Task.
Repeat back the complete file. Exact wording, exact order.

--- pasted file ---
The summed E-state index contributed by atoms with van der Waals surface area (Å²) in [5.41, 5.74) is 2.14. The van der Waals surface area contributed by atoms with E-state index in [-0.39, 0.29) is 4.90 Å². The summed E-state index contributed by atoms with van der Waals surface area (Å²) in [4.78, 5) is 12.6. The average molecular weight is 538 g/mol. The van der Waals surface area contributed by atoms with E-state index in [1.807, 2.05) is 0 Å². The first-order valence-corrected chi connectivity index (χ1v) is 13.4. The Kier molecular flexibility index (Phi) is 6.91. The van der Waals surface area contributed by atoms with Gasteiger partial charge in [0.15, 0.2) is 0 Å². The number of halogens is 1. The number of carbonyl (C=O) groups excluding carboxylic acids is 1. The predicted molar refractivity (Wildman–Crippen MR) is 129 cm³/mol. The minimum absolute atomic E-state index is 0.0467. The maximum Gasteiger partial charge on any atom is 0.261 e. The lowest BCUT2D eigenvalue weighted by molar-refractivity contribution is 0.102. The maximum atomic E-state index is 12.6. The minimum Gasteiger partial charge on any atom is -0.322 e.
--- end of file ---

The summed E-state index contributed by atoms with van der Waals surface area (Å²) in [5.41, 5.74) is 2.14. The van der Waals surface area contributed by atoms with E-state index in [-0.39, 0.29) is 4.90 Å². The summed E-state index contributed by atoms with van der Waals surface area (Å²) in [4.78, 5) is 12.6. The average molecular weight is 538 g/mol. The van der Waals surface area contributed by atoms with E-state index in [1.807, 2.05) is 0 Å². The first-order valence-corrected chi connectivity index (χ1v) is 13.4. The Kier molecular flexibility index (Phi) is 6.91. The van der Waals surface area contributed by atoms with Gasteiger partial charge in [0.15, 0.2) is 0 Å². The number of halogens is 1. The number of carbonyl (C=O) groups excluding carboxylic acids is 1. The predicted molar refractivity (Wildman–Crippen MR) is 129 cm³/mol. The minimum absolute atomic E-state index is 0.0467. The maximum Gasteiger partial charge on any atom is 0.261 e. The lowest BCUT2D eigenvalue weighted by molar-refractivity contribution is 0.102. The maximum atomic E-state index is 12.6. The minimum Gasteiger partial charge on any atom is -0.322 e.